By PAM HARBAUGH
The facts don’t add up to the truth nor do they insure success in life. That seductive current runs throughout Mad Cow Theatre’s engrossing production of Alan Bennett’s “The History Boys.”
The 2006 Tony Award winner for best play concerns an academic tug-of-war over the hearts and minds of a group of promising students at a boys school in northern England. In it, beloved teacher Hector uses an array of techniques to cajole the group of eight adolescents into thinking for themselves. He is not above letting the boys improvise a bawdy scene in French, nor re-enact melodramatic scenes from old Hollywood movies. He challenges them to recite obscure poetry while he pops them in the head with a paperback book to get them to think. His affection for them and they for him is clear.
He finds himself pitted against Irwin, a brilliant young teacher who has bedazzled the school’s headmaster with tales of higher education at Oxford. The headmaster decides it is Irwin who will hone the students into being admitted at Oxford or Cambridge. Of course, that’s the superficial take. Peel back that first layer and you find compelling character portraits and stories of human duality.
Philip Nolen paints a vivid, complex and oh-so-loving portrait of Hector. He regales the boys with his prowess one moment. Then at a quieter scene, subtly fights back the tears. We see Mr. Nolen so often in light-hearted fare, it’s a real treat to see him in a show that lets him strut his deeper, dramatic stuff.
Peter Travis rather emerges in his role of Irwin. His deliberate, steady pace brings a moment of heightened realism when Irwin reveals his own secret. When Mr. Travis debates with Mr. Nolen how to “teach” the Holocaust (one of Mr. Bennett’s most brilliant dialogues), his arguments are like the cool, easy parries of a skilled fencing expert.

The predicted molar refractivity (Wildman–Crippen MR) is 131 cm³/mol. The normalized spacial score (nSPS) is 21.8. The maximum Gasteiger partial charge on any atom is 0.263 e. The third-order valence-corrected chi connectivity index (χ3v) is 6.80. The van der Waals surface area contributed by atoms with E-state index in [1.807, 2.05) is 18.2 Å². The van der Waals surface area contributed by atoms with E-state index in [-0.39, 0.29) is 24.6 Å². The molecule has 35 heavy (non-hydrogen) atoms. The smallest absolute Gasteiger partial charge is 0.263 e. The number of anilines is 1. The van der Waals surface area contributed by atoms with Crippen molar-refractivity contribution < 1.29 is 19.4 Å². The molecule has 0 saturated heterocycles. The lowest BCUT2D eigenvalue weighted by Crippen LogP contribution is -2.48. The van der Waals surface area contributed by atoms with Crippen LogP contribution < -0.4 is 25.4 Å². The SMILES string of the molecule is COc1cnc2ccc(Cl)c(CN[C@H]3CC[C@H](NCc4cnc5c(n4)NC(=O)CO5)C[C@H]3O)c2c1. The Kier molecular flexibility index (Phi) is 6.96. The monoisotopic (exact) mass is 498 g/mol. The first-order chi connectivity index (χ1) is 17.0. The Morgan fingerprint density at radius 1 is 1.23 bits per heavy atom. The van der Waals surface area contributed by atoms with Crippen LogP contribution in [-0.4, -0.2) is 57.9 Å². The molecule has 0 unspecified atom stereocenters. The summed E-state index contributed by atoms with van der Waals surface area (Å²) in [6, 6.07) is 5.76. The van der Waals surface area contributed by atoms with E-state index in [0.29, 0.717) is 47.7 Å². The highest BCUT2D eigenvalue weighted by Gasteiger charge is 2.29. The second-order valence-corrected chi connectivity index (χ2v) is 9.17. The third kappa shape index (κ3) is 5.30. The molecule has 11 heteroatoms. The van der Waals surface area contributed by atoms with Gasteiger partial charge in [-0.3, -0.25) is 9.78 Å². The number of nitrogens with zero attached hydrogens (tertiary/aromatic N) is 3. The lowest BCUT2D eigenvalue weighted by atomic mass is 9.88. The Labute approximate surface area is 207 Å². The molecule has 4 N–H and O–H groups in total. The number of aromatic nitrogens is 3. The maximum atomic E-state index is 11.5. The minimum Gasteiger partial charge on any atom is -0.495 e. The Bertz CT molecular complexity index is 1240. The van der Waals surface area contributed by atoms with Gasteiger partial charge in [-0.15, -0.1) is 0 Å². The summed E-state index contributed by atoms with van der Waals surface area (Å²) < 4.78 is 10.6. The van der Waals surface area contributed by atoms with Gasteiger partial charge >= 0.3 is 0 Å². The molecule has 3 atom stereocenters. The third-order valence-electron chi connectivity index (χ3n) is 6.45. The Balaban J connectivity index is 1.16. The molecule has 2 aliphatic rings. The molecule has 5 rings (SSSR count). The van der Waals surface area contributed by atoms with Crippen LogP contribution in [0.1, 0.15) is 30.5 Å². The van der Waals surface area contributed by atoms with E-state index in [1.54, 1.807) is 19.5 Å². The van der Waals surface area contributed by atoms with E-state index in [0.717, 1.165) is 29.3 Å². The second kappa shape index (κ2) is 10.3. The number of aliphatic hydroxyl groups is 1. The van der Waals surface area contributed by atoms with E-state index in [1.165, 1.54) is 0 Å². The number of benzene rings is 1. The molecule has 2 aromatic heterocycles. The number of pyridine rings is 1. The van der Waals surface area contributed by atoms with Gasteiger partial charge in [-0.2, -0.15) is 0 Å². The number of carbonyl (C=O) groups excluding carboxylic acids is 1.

Robin Proett Olsen is a theatrical dream as Mrs. Lintott, the tidy teacher known for teaching the facts. As the only on-stage female in the play, she is especially impassioned in her speech about women not having a place in history except to carry the pails of water.
Jeffrey Todd Parrott adroitly brings out the pathos of misfit Posner, lost in love over swaggering, sexy Daikin, brought to full bodied life by Robert Johnsten. Sean Michael Flynn is a low-keyed comic relief as hapless Rudge, a student athlete who seems sadly out of the running for Oxford or Cambridge. And Tommy Keesling hits the perfect pompous note for the Headmaster, the school administrator who can’t hold his own in Hector’s class.
Director Mark Edward Smith carves an artistic edge to this production with help by lighting designer John Hemphill. Mr. Smith also keeps it moving at a good, quick clip, so you have to pay attention to the dialogue, most of it spoken with accents of northern England. Big nods here to dialect coaches Gemma Victoria and Anne-Marie Colwell.
This acclaimed, award winning play does have one element to it that may make audiences wince. At the end of the first scene, Hector asks which boy would like a ride into town on his motorbike. None of them want to ride with him because they know a ride means a grope or two. Here’s what Mr. Bennett said about that in a New York Times interview:
“…there’s never any hope that he’ll get anywhere and that enables them to be quite lighthearted about it…I don’t subscribe to the notion that if somebody puts their hand on your knee it’s going to scar you for life. Partly because when I was a boy, that was expected almost. You just thought, ‘Oh, here we go again.’ ”
SIDE O’ GRITS: “The History Boys” runs through Sept. 7 at Mad Cow Theatre, on the second floor at 54 West Church St., Orlando. It performs 7:30 p.m. Thursday, Friday and Saturday and 2:30 p.m. Sunday. Tickets are .25 to .75. Call 407-297-8788 or visit. www.madcowtheatre.com.